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Progressive Rock CD Reviews

Frank Zappa

Hot Rats

Review by Gary Hill

This was Frank Zappa’s second solo album. Other than the second track, which has a short vocal from Captain Beefheart, all the songs are instrumental. This definitely has a lot of jazz built into it. It feels rather freeform at times, too. It is definitely Frank Zappa, though. This is not my favorite Zappa album, but I do like it a lot. I should mention that I reviewed the opening song previously on a compilation disc. For the sake of consistency, this track review has been drawn from that one.

This review is available in book format (hardcover and paperback) in Music Street Journal: 2014  Volume 6 at lulu.com/strangesound.

Track by Track Review
Peaches en Regalia

This melodic instrumental is playful and fun. It also has a lot in common with Emerson Lake and Palmer and is certainly one that most prog purists won’t have a problem lumping into the “prog rock” genre. It still has plenty of Zappaisms and weirdness, though. There are definitely some musical passages that would feel at home on an ELP album. It also has a few sections that are nearly pure jazz.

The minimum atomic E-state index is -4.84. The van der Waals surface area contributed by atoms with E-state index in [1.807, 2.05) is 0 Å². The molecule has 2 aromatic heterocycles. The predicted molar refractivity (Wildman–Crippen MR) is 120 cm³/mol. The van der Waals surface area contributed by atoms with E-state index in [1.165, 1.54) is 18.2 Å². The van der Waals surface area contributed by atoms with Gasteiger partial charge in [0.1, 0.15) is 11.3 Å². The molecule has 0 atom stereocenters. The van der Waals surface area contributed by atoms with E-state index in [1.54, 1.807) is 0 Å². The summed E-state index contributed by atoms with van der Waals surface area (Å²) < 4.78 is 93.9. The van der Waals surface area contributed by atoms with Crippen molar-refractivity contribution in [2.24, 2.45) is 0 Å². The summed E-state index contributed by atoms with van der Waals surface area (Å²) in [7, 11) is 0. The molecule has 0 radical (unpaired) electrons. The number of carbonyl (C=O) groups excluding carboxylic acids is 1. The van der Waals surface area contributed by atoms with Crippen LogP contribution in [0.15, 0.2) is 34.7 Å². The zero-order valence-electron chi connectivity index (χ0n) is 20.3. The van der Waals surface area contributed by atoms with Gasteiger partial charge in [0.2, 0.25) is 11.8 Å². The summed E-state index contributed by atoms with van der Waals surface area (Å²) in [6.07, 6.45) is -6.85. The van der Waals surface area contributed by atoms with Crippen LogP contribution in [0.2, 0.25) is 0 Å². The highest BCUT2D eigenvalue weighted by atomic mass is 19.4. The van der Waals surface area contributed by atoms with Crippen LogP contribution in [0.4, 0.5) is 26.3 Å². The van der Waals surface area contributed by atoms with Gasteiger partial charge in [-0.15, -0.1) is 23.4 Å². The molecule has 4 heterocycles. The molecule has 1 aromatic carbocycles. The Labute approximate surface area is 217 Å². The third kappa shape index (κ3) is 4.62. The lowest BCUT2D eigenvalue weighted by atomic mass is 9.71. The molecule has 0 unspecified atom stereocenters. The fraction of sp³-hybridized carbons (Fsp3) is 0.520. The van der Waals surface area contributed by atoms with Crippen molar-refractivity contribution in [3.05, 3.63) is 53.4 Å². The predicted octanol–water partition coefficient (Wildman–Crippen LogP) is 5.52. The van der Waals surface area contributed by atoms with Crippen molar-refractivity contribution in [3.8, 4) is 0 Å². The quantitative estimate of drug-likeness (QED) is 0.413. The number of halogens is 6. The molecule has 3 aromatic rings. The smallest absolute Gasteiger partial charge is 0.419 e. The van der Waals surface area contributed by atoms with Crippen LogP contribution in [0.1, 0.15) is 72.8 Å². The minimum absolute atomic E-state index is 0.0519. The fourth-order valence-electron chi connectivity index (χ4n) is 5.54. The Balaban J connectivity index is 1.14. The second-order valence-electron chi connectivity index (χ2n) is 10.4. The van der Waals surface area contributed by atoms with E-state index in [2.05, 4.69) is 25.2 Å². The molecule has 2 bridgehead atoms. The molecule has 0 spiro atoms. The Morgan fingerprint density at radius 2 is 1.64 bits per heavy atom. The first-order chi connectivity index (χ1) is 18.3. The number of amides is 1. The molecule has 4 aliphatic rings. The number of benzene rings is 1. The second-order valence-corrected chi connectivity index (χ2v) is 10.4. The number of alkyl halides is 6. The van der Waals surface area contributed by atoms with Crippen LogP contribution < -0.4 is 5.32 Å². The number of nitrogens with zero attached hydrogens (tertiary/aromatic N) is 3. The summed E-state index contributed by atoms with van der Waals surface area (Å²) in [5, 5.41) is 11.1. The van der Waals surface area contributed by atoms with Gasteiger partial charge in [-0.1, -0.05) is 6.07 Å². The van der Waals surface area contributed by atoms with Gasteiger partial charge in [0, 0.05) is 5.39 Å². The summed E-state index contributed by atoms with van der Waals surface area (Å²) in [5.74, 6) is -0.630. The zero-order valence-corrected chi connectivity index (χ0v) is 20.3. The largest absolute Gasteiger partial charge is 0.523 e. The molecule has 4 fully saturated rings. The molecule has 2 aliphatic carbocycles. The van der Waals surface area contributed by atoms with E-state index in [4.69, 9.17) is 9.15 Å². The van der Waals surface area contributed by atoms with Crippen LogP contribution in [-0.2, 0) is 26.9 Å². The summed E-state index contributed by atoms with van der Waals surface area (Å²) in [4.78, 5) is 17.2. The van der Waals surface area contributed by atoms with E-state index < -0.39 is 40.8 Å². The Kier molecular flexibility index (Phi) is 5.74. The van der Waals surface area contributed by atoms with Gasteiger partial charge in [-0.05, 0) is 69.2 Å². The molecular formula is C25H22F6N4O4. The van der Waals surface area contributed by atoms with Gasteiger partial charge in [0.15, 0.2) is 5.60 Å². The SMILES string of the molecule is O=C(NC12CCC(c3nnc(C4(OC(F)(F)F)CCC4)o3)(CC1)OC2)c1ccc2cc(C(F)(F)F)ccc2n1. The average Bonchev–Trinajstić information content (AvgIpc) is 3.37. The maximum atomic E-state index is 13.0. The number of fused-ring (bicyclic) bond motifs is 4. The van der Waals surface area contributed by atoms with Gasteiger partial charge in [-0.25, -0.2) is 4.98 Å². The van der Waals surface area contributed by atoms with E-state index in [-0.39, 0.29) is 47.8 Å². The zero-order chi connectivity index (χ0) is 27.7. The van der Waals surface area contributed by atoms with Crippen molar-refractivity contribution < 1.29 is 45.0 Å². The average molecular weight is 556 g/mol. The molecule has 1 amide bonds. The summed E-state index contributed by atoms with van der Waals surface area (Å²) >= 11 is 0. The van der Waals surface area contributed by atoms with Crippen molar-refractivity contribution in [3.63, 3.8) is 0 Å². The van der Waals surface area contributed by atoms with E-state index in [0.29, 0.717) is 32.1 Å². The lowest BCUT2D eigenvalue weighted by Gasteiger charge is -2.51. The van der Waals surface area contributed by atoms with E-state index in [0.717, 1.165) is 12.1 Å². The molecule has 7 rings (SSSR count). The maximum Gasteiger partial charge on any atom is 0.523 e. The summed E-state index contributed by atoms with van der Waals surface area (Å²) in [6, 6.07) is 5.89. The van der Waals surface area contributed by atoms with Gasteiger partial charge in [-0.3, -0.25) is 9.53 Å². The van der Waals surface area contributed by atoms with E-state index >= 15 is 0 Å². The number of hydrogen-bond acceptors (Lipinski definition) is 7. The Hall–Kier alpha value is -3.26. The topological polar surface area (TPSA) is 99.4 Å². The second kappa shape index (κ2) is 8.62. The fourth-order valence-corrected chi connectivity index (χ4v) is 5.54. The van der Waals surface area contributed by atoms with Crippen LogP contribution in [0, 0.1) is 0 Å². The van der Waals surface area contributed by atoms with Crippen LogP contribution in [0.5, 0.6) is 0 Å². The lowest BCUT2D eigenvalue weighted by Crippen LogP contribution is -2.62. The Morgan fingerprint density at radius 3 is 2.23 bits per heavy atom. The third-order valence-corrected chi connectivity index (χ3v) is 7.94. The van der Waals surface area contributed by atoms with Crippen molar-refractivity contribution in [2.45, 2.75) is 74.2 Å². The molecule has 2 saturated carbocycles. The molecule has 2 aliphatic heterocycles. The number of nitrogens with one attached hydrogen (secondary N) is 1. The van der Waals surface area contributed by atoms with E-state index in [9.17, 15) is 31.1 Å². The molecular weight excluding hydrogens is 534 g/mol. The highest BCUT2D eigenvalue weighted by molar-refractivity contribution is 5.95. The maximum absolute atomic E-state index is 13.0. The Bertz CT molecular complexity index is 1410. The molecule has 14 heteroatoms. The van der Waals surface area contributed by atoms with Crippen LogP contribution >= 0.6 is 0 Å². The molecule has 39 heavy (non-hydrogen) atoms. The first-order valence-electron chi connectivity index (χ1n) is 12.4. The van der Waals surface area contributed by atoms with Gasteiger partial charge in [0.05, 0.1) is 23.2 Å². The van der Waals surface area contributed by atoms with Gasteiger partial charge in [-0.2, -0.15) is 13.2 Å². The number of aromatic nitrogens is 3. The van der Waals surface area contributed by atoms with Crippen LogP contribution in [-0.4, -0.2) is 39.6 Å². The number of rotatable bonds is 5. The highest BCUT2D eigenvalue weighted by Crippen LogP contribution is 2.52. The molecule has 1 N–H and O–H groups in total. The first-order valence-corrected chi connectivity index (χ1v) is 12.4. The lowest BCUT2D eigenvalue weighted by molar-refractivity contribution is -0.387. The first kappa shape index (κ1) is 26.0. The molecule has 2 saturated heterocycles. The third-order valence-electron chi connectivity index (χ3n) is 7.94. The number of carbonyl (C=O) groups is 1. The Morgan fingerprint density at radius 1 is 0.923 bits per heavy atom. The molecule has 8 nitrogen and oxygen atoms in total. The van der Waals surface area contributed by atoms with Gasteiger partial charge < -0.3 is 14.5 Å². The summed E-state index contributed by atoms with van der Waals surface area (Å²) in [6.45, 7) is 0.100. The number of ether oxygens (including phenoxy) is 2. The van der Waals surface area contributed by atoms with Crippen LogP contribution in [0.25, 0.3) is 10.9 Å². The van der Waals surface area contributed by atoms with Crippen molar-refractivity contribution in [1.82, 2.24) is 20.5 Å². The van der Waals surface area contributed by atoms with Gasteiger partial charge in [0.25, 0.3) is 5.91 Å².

Willie the Pimp
Starting with a prominent violin line, this works to a blues rock kind of romp. It’s suitably Zappafied. That eventually turns out to a smoking hot jam that’s part prog, part psychedelia and part jam band. Zappa’s guitar soloing is purely on fire, but it’s more about moving the song forward than some sort of tedious noodling. That said, the jam session is seriously extended. They bring it back out to the opening section to end.
Son of Mr. Green Genes
In some ways, the jazz based Zappaisms that permeate this one make me think quite a bit of “Peaches en Regalia.” Of course, this is definitely not the same song.  It has some great shifts and changes. It’s also got some exceptional soloing. It’s a lot of fun, really. I really love the almost classically inspired section right at the end, too.
Little Umbrellas
Another instrumental, there is quite a bit of jazz in the mix here. That said, it also has plenty in common with Emerson, Lake and Palmer. This is definitely progressive rock, but with psychedlia and Zappa weirdness built into it. It’s also quite entertaining.
The Gumbo Variations
I’d consider this scorching hot jam to be pure jazz. It’s got some serious saxophone wailing and is an awesome instrumental. Still, it’s got some recognizable Zappa trademarks. There is some killer violin soloing later and we get some incendiary guitar work, too. The whole thing just rocks so well, moving more into fusion territory later. Everyone gets a chance to show off here. Even the rhythm section takes over for a short time. It does turn towards psychedelia right at the end.
It Must Be a Camel
The opening theme on this is pure jazz. That ends, and it seems it might be over. They work out into some frantic fusion from there. It continues to shift and change, though. It turns toward psychedelia, but still based nearly fully on fusion. There are definitely little bits here that are trademark Zappa. It has weird shifts and turns that somehow work. This instrumental is another cool one.
 
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